Provincial and Territorial Protection
Status of Recovery Planning
Recovery Strategies :
Name Recovery Strategy for the Southern Maidenhair Fern (Adiantum capillus-veneris) in Canada
Status Final posting on SAR registry
Southern Maidenhair Fern Recovery Team
Ted Antifeau - Chair/Contact - Government of BC
Phone: 250-354-6163 Fax: 250-354-6332 Send Email
Recovery Progress and Activities
Summary of Progress to Date A recovery team has been initiated for Southern Maidenhair Fern. Summary of Research/Monitoring Activities In surveys of Southern Maidenhair Fern, fronds are counted, so these are not all genetically unique individuals. In 1996 only four Southern Maidenhair Ferns at one site were known to remain in British Columbia. The recovery team determined that conducting surveys to locate the entire population was an urgent priority. Surveys conducted in 2000 and 2002 located three additional sites with a total of 33,650 ferns, improving the prospect for recovery. Since this time, all sites have been monitored annually. By 2004, the fern had become extirpated at one site and was almost extirpated at another site, due to drying conditions resulting from unexplained alterations in thermal spring flows. However, with over 30,000 ferns remaining at two sites, recovery remains entirely feasible. Summary of Recovery Activities The recovery team is currently preparing a management strategy for the Fairmont Resort property, where the two remaining Southern Maidenhair Ferns sites are found. In the meantime, the resort has undertaken several voluntary stewardship activities to provide habitat and protection for the fern.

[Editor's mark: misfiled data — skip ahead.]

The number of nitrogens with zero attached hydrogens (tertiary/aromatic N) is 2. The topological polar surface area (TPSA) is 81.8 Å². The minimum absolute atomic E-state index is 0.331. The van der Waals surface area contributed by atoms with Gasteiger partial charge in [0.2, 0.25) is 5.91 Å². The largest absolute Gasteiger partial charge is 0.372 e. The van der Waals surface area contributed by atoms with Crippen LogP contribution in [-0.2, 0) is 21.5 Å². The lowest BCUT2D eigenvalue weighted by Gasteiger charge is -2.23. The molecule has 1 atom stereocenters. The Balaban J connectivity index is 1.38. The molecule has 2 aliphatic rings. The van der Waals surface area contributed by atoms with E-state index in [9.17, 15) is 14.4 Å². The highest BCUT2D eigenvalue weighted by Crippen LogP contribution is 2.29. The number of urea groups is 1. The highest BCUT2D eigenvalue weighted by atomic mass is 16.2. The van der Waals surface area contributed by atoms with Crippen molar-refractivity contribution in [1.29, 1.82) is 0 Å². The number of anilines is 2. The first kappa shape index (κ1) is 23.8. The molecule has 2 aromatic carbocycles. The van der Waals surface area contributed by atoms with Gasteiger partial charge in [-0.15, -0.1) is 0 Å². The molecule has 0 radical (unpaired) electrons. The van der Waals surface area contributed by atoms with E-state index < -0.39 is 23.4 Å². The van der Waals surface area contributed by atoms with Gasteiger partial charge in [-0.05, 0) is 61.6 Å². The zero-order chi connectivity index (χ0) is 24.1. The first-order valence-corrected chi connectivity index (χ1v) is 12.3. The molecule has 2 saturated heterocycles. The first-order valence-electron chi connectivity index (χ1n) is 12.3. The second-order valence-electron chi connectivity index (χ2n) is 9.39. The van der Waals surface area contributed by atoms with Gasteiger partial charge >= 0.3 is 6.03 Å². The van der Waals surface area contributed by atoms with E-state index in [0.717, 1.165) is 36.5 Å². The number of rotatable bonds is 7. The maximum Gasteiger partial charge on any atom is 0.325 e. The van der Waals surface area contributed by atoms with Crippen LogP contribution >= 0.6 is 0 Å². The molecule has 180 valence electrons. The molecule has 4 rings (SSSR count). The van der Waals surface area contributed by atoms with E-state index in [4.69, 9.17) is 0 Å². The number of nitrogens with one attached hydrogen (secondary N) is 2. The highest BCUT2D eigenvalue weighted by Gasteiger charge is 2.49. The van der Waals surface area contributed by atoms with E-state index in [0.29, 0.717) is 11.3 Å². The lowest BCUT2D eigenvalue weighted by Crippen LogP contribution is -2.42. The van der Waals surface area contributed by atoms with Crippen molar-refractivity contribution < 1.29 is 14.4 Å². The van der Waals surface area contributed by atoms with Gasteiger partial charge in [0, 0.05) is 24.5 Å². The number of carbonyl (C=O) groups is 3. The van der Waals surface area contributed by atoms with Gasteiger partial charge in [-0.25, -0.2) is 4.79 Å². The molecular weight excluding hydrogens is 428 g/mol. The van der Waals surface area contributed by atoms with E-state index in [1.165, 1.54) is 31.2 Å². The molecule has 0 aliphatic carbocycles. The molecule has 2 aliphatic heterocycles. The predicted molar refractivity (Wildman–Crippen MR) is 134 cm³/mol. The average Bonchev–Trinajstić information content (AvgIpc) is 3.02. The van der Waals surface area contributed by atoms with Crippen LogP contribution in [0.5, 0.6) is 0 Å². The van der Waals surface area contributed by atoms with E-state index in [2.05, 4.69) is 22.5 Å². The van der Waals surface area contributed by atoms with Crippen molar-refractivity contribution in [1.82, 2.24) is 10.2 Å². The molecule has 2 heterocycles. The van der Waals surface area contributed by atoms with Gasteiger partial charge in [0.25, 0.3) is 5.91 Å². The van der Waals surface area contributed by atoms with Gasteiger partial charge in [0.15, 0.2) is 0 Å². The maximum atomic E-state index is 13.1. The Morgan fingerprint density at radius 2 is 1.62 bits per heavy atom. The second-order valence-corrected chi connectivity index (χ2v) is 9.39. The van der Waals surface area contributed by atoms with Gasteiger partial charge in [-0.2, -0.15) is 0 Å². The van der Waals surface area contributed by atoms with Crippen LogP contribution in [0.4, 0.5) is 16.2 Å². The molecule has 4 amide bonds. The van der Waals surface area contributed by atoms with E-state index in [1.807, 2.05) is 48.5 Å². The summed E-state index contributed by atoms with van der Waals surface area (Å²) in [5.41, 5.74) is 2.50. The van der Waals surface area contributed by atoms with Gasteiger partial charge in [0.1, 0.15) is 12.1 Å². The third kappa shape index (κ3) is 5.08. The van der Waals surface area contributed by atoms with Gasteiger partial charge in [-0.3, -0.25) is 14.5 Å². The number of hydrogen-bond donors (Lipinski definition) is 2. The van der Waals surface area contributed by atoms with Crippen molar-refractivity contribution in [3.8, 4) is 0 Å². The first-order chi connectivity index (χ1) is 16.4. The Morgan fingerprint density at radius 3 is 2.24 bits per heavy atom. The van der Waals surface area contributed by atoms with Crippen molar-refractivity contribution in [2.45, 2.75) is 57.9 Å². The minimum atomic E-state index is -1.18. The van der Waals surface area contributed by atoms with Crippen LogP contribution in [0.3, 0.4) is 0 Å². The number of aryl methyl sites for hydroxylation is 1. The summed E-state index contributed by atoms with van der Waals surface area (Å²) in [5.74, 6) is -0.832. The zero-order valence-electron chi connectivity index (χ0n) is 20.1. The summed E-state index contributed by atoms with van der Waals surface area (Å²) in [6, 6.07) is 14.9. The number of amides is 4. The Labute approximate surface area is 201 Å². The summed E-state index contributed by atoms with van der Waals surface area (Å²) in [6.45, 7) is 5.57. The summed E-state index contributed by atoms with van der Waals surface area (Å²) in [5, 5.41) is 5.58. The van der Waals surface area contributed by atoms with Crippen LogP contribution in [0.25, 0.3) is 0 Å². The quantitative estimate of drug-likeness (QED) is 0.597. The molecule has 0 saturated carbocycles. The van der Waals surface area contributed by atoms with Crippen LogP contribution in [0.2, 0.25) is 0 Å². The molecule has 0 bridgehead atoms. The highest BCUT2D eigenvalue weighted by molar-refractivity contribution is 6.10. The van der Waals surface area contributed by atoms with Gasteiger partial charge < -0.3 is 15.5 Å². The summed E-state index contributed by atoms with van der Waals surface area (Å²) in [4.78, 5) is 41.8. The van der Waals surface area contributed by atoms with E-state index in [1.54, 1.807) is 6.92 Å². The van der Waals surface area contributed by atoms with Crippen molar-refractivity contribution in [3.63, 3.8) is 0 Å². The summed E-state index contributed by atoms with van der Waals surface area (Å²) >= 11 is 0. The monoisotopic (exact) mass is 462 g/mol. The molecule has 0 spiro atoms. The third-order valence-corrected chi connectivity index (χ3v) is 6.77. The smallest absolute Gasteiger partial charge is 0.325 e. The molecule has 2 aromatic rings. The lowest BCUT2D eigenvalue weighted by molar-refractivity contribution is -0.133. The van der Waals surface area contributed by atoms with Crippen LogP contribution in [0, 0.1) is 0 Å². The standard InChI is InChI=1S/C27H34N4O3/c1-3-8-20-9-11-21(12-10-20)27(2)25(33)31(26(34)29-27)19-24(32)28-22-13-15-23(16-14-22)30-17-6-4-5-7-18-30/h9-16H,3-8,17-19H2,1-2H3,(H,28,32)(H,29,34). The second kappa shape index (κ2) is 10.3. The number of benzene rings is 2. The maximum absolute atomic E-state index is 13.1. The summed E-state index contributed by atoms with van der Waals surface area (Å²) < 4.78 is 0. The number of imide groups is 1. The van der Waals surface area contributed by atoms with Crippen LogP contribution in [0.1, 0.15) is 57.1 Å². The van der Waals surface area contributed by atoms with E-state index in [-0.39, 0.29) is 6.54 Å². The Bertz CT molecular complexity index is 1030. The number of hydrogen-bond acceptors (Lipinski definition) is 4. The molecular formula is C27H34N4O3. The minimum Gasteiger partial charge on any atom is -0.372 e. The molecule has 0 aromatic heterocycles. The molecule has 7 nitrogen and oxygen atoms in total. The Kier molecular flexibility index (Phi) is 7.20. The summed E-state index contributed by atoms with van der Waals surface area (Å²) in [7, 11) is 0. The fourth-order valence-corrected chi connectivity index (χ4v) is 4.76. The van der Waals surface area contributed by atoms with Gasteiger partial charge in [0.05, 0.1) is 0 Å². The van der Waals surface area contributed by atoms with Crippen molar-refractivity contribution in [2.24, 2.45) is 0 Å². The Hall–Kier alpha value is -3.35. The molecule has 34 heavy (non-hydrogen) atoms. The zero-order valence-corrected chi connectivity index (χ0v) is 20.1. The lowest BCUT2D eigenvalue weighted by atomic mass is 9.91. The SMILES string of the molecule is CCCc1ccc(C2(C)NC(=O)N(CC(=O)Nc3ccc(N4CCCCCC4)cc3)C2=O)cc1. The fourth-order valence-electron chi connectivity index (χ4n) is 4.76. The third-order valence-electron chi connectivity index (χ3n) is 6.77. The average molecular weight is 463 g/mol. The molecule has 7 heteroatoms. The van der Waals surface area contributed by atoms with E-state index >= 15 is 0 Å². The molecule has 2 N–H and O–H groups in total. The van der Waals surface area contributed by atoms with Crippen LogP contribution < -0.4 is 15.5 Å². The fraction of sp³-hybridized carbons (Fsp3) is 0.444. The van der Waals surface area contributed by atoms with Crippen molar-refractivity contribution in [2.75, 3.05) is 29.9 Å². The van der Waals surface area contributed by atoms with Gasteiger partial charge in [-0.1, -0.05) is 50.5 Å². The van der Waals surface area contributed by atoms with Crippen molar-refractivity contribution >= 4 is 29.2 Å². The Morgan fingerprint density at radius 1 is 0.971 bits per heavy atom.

PLEASE NOTE: Not all COSEWIC reports are currently available on the SARA Public Registry. Most of the reports not yet available are status reports for species assessed by COSEWIC prior to May 2002. Other COSEWIC reports not yet available may include those species assessed as Extinct, Data Deficient or Not at Risk. In the meantime, they are available on request from the COSEWIC Secretariat.
4 record(s) found.
- COSEWIC Status Reports (1 record(s) found.)
- Response Statements (1 record(s) found.)
- Recovery Strategies (1 record(s) found.)
- COSEWIC Annual Reports (1 record(s) found.)
COSEWIC Status Reports
Response Statement - Southern Maidenhair Fern (2011-12-08)This delicate fern is known in Canada from three to four subpopulations in a single natural hot spring in southeastern British Columbia. It is threatened by changes in hydrology, development, recreational activities and collection, and is limited by availability of suitable microhabitat conditions. Large declines (greater than 90%) have been recorded in the past 10 years, though the plant may remain dormant underground and one subpopulation has rebounded after four survey years in which few or no fronds were detected.
COSEWIC Annual Reports
COSEWIC Annual Report - 2010 - 2011 (2011-09-09)Under Canada’s Species at Risk Act (SARA), the foremost function of COSEWIC is to “assess the status of each wildlife species considered by COSEWIC to be at risk and, as part of the assessment, identify existing and potential threats to the species”. COSEWIC held two Wildlife Species Assessment Meetings during the past year assessing the status or reviewing the classification of a total of 92 wildlife species.